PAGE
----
How do you deal when your work AND your child both need more attention than usual, at the same time? I saw commenters talking about this problem yesterday, and it’s been on my mind lately too, so let’s discuss the challenge of finding quality time with your kids when you’re a working mom.
My older son is only three, but we’ve already had a few times in his short life where it’s clear he needed more quality time with us — particularly me, it seemed — in a big way. I’m at the point now where it seems like if he’s continuously acting out, and if I can’t blame the three S’s (sugar, sleep, and screen time), then odds are good that it’s time to try more quality time. Sometimes this isn’t a problem — but now it’s the holidays, and there are a million things going on both professionally and personally, so spending the entire weekend building with Legos isn’t exactly what I want to (or can) do.
I often find myself thinking of Anne Marie Slaughter’s 2012 piece in The Atlantic about Why Women Still Can’t Have it All. My own life is nowhere near as crazy as Slaughter’s, of course, but she quit her “dream job” at the State Department when her 14-year-old son, who was acting out, needed more of her attention. (She also has another son, who was 12 at the time.) So I think it speaks to a bigger problem that all working moms suffer from — across all stages of childrearing. (Slaughter speaks about her decision in this short video.)
So how do you do it? How do you manage to give both your kid — and your work — the attention they each need? I’m no expert, but I have a few working theories:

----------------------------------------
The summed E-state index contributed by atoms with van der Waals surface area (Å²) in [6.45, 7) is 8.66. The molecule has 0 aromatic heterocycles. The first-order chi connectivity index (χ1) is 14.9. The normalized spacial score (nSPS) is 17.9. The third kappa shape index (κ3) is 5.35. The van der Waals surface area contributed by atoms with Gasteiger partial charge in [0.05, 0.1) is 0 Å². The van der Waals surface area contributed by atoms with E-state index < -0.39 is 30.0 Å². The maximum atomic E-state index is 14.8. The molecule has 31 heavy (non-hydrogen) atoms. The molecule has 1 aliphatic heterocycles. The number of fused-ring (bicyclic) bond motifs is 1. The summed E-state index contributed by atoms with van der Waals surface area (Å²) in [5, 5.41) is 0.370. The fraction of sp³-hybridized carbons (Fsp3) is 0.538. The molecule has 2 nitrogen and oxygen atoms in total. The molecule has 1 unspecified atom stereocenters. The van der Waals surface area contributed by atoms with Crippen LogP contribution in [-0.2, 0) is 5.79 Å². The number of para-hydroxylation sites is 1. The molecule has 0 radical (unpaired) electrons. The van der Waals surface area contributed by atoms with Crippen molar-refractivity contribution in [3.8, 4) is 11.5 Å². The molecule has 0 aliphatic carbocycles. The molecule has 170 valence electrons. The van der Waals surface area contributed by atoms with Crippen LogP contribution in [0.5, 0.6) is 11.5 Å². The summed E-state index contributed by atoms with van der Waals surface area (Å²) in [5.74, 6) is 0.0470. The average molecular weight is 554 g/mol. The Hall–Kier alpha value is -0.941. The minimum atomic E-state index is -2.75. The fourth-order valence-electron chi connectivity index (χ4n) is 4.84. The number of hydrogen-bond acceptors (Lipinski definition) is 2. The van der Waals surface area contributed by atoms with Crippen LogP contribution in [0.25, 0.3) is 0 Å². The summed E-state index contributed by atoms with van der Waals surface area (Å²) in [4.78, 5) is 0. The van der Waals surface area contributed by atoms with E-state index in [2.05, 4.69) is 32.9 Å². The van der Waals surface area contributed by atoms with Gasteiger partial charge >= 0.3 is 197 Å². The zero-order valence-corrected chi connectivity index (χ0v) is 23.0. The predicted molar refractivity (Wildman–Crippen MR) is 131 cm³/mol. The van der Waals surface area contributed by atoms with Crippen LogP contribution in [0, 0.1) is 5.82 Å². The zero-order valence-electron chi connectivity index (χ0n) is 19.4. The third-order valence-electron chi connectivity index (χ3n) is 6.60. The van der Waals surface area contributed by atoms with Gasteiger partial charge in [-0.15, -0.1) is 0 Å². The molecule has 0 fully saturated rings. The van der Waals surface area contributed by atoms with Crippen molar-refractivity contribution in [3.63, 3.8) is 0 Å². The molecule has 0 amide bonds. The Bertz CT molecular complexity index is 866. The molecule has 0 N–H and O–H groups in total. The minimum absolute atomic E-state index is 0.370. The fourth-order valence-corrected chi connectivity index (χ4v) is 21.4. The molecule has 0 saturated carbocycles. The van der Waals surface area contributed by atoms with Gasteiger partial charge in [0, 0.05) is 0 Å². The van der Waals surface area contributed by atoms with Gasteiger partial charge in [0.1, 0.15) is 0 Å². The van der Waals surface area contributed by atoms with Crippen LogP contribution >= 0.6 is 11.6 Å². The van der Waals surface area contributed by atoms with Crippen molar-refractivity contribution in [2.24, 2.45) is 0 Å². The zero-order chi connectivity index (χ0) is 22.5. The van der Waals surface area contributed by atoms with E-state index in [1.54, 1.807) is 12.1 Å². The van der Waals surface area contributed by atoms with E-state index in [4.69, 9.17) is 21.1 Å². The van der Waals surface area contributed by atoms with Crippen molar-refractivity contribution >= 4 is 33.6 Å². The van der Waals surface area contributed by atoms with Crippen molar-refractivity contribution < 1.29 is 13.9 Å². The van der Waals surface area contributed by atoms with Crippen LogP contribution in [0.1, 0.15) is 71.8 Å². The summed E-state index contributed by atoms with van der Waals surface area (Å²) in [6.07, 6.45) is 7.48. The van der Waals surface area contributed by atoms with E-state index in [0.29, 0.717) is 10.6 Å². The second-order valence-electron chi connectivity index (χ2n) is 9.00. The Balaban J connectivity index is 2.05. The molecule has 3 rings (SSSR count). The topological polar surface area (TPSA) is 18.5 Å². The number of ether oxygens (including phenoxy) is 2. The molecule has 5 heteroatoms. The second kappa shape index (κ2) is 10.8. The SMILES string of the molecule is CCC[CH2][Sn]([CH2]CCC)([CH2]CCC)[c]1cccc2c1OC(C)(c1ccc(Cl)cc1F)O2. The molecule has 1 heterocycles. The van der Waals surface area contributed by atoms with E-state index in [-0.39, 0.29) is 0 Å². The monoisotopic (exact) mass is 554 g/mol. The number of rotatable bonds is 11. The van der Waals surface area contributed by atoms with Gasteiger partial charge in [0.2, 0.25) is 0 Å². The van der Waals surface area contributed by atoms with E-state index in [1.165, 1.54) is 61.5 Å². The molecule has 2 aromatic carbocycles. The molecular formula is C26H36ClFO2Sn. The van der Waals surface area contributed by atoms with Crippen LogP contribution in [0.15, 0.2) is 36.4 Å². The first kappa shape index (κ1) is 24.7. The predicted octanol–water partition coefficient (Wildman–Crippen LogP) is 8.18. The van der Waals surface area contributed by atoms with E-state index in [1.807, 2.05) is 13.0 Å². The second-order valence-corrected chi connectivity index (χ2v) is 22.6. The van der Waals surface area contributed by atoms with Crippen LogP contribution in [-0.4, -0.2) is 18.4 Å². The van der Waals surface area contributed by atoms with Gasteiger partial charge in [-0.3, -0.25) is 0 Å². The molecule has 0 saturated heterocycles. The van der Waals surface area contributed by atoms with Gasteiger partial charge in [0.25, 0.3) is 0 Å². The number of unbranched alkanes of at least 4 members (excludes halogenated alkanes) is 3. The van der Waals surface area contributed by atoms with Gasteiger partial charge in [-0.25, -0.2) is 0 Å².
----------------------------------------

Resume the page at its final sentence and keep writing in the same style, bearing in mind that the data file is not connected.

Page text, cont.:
- Focus on the “quality” in quality time. If you have 45 minutes to spend with your child from the time you get home to the time he has to go to bed, really focus on HIM. Put the smartphone down, make something simple and easy for dinner (or order pizza), and give him 100% of your attention. Sometimes just 45 minutes of really focused attention can be better than 2-3 hours of only part of your attention.
- Create and maintain special rituals for the two of you. If you always put him down to bed, or you always give him his bath, try to maintain that ritual, even if it’s hard to do with work. If after work isn’t great, try creating rituals in the morning instead — for example, you always make breakfast together.
- Know what can — and cannot — be outsourced. Dinner: yes. Quality time: no. Sure, sometimes your partner can step in for you — but sometimes you just have to bite the bullet and give your child that mommy time.
Readers, how do you deal when your child and your work both need your attention? (Do you say anything at work about it, to manage things on that level?) Do you sacrifice personal time (for example, the only 45 minutes you have to work out each day, or that extra 45 minutes of sleep you really need) for quality time with your child? Share your best strategies!
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